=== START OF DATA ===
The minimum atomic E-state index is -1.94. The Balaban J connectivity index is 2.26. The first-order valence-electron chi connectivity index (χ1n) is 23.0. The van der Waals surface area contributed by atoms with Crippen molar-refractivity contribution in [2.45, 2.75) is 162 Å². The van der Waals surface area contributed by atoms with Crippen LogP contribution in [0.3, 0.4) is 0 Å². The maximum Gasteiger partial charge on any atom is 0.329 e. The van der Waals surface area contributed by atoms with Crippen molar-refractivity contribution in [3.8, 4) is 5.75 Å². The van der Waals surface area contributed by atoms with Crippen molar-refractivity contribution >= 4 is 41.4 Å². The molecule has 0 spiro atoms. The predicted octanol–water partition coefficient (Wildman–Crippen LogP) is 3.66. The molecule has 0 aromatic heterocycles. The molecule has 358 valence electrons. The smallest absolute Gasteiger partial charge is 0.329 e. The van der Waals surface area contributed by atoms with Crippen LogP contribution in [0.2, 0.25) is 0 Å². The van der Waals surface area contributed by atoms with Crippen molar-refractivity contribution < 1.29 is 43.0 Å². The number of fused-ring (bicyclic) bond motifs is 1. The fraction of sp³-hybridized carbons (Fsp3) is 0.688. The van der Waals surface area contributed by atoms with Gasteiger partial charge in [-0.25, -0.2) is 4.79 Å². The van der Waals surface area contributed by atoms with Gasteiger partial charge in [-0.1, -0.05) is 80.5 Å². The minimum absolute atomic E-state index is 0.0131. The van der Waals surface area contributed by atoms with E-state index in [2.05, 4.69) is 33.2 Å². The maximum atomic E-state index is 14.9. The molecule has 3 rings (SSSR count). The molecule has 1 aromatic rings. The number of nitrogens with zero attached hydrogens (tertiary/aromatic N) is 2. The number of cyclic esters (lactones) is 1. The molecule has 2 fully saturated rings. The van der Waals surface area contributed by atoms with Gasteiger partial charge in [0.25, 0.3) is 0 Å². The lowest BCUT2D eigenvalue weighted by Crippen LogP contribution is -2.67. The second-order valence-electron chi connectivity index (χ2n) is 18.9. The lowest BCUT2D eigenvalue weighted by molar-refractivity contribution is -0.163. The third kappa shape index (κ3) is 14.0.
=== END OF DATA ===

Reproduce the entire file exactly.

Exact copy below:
The minimum atomic E-state index is -1.94. The Balaban J connectivity index is 2.26. The first-order valence-electron chi connectivity index (χ1n) is 23.0. The van der Waals surface area contributed by atoms with Crippen molar-refractivity contribution in [2.45, 2.75) is 162 Å². The van der Waals surface area contributed by atoms with Crippen LogP contribution in [0.3, 0.4) is 0 Å². The maximum Gasteiger partial charge on any atom is 0.329 e. The van der Waals surface area contributed by atoms with Crippen molar-refractivity contribution in [3.8, 4) is 5.75 Å². The van der Waals surface area contributed by atoms with Crippen molar-refractivity contribution >= 4 is 41.4 Å². The molecule has 0 spiro atoms. The predicted octanol–water partition coefficient (Wildman–Crippen LogP) is 3.66. The molecule has 0 aromatic heterocycles. The molecule has 358 valence electrons. The smallest absolute Gasteiger partial charge is 0.329 e. The van der Waals surface area contributed by atoms with Crippen LogP contribution in [0.2, 0.25) is 0 Å². The van der Waals surface area contributed by atoms with Crippen molar-refractivity contribution < 1.29 is 43.0 Å². The number of fused-ring (bicyclic) bond motifs is 1. The fraction of sp³-hybridized carbons (Fsp3) is 0.688. The van der Waals surface area contributed by atoms with Gasteiger partial charge in [-0.25, -0.2) is 4.79 Å². The van der Waals surface area contributed by atoms with Gasteiger partial charge in [-0.1, -0.05) is 80.5 Å². The minimum absolute atomic E-state index is 0.0131. The van der Waals surface area contributed by atoms with E-state index in [2.05, 4.69) is 33.2 Å². The maximum atomic E-state index is 14.9. The molecule has 3 rings (SSSR count). The molecule has 1 aromatic rings. The number of nitrogens with zero attached hydrogens (tertiary/aromatic N) is 2. The number of cyclic esters (lactones) is 1. The molecule has 2 fully saturated rings. The van der Waals surface area contributed by atoms with Gasteiger partial charge in [0.25, 0.3) is 0 Å². The lowest BCUT2D eigenvalue weighted by Crippen LogP contribution is -2.67. The second-order valence-electron chi connectivity index (χ2n) is 18.9. The lowest BCUT2D eigenvalue weighted by molar-refractivity contribution is -0.163. The third kappa shape index (κ3) is 14.0.